Broad form home insurance – what you need to know
Broad form home insurance generally protects your dwelling from all risks, and the personal belongings inside your home from named perils only— events specified in your policy
Like most things we buy, home insurance comes in all shapes and sizes, from minimum coverage in a no frills policy to very thorough protection offered by comprehensive home insurance. While we’d all like to be fully protected, managing our budget is important too and that’s where selecting the home insurance – broad option can be an option.
How does broad form home insurance measure up?
A broad form home insurance policy generally protects your dwelling from all types of loss, or all risks (except those that the policy specifically excludes), but restricts coverage on its contents (the personal belongings inside your home) to named perils only.
In Canada broad form home insurance is generally not a lot more expensive than comprehensive, where your belongings have the same protection as your residence, so it would usually make sense to choose a comprehensive policy. In some cases, you might choose broad home coverage if insurers won’t offer you comprehensive, either because of the type of property or risks, such as with as seasonals like cottages and park models, or dwellings with out of date electrical, such as knob and tube or mixed aluminum.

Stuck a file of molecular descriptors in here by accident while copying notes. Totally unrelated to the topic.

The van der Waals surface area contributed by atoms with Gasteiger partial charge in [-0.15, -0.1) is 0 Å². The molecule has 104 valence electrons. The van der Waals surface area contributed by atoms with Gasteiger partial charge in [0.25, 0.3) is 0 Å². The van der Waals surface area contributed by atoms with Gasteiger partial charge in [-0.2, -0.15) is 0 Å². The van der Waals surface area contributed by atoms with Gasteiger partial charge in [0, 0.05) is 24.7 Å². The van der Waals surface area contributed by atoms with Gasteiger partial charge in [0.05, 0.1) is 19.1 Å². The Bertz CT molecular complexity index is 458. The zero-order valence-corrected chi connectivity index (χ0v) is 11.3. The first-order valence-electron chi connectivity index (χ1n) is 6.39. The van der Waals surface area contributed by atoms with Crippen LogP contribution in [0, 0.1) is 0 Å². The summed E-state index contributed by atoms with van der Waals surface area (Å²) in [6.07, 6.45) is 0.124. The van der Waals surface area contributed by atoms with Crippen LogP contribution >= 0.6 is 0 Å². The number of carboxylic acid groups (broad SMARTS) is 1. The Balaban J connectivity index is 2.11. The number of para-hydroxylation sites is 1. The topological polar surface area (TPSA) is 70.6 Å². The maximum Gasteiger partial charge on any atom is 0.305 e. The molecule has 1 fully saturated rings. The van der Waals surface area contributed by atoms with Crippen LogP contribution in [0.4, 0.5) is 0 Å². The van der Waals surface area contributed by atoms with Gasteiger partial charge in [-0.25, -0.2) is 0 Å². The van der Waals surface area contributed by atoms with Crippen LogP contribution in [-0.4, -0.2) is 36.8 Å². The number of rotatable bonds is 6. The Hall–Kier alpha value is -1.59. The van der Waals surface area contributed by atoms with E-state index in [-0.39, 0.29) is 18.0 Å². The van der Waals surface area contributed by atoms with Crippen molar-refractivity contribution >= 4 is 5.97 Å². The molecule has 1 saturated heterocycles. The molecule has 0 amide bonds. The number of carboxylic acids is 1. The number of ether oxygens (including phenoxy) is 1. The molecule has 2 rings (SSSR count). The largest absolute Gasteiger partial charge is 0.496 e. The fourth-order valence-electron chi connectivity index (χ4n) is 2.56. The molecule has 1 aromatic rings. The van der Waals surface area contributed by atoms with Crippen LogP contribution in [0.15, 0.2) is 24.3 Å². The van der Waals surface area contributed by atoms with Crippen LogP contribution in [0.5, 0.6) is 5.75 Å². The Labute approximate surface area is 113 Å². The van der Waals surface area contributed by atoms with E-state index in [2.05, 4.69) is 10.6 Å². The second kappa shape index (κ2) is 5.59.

What’s not covered by broad form coverage?
1. Mysterious disappearance
The main exclusion from a named perils policy such as broad form contents coverage is mysterious disappearance (lost items). Mysterious disappearance most often involves jewelry: Heirlooms go missing with no evidence that they were stolen; diamonds fall out of rings; and bracelets and necklaces fall off. Each of these examples would not be covered under a named perils form but would be picked up by an all risks form, as it would with a comprehensive home insurance policy.
2. Onus of proof
Another difference between a named perils policy such as broad form vs. all risk is the onus of proof. Precedent in Ontario courts favours that in a named perils policy, the onus of proof is on the insured to provide evidence that the loss occurred due to a named peril. This is why thefts often have to be reported to police to apply coverage. In an all risks form, you would only have to prove that the damaged property belongs to you and that a policy was in force on the date of loss. Then coverage is implied. The onus is then on your insurer to prove an exclusion applies in order to deny coverage.
3. Other examples of broad form exclusions
Other examples of losses generally not covered by broad form property coverage include accidental damage; rips; stains; and power surges.